Hurwitz and Messinger talk social justice

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From left: Ruth Messinger, Sarah Hurwitz and Erica Brown at Sixth & I Historic Synagogue. Photo by Bruce Guthrie.

If you want to change the world, be prepared for losses. That was the message from former American Jewish World Service President Ruth Messinger and former speechwriter for the Obamas Sarah Hurwitz.

The two were at Sixth & I Historic Synagogue in downtown Washington on March 26 for a discussion with Erica Brown, associate professor at George Washington University. The event was organized as part of the Mayberg Center for Jewish Education and Leadership’s “Conversations that Matter” series.


The theme was social justice activism: what it means to fight for social justice and what a life in social justice can look like. But just as much as achievements and positive change, loss was discussed by both, in elections and personal life.

Messenger represented Manhattan’s Upper West Side on New York’s City Council from 1978 to 1979
before being elected borough president. In 1997, though, she lost her bid for New York City mayor to incumbent Rudy Giuliani. It was her last election and the loss prompted her to enter the nonprofit world with American Jewish World Service.

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“It feels pretty bad,” Messinger said on stage in the synagogue’s sanctuary. “It was taking on a really tough challenge, which I felt ready to do after 20 years. I was ready to move up or move out. I wasn’t ready to lose.”

Hurwitz shared similar experiences. She said her first political speechwriting job didn’t pan out, her boss actually encouraged her to go to law school, which she did. Then, after deciding to take another crack at speechwriting, she worked on three losing campaigns before joining the Obama campaign in 2008. She later became head speechwriter for First Lady Michelle Obama and collaborated with her on the 2016 speech in which she said of the Donald Trump campaign and Republicans, “When they go low, we go high.” Hurwitz insisted that line was all Obama’s.


But the losses still stick with her, Hurtwitz said. Not just in terms ofelections but policy.

“There were plenty of speeches in my career about issues that I really cared about that just didn’t work,” Hurwitz said. “It’s kind of painful to see someone trying so hard to give the speech you’ve written for them you’ve kind of failed them. Fortunately there are so many speeches it’s like, ‘On to the next one.’ You can’t really dwell on it.”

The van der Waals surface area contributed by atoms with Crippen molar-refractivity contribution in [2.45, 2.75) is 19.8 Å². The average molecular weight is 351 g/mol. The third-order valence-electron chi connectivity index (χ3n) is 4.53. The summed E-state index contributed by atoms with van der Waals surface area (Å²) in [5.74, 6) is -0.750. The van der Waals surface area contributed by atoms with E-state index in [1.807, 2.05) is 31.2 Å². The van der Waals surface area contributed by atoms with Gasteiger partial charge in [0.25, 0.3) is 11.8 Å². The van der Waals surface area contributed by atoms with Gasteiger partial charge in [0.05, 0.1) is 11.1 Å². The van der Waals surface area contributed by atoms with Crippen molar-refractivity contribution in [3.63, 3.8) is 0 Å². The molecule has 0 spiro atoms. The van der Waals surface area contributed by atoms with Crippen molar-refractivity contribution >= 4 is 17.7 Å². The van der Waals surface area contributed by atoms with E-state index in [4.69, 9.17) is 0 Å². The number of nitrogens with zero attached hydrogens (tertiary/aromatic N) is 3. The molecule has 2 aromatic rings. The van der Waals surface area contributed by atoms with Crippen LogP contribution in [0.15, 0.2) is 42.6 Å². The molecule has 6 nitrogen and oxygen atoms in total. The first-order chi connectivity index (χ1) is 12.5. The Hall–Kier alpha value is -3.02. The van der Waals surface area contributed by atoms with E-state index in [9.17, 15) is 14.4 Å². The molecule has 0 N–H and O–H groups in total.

Messinger said that in this age of protest and activism, finding a passion is crucial when it comes to deciding how to use your time. She said that many people will try to become active on issues that are popular and particularly relevant at the moment, rather than what they themselves care most about.

“The world is broken in a lot of places and if you try to do a little of everything you’ll collapse,” Messinger said. “The focus is identifying your passion. It might be local politics, it might be the dreadful state of immigration policy in this country … But don’t try to do everything and don’t try to do something just because someone else told you it was important.”

Hurwitz has an upcoming book called “Here All Along: A Reintroduction to Judaism” that’s set to be published in September.

In it, she’ll recount her recent rediscovery of Jewish learning and the way Judaism has a unique interpretation of social justice and charity.

“We have a very specific approach to social justice,” Hurwitz said. “We’re very concerned about the dignity of people. We aren’t humiliating people, we’re empowering people. … No one should feel like just a taker, people should be empowered as agents.”

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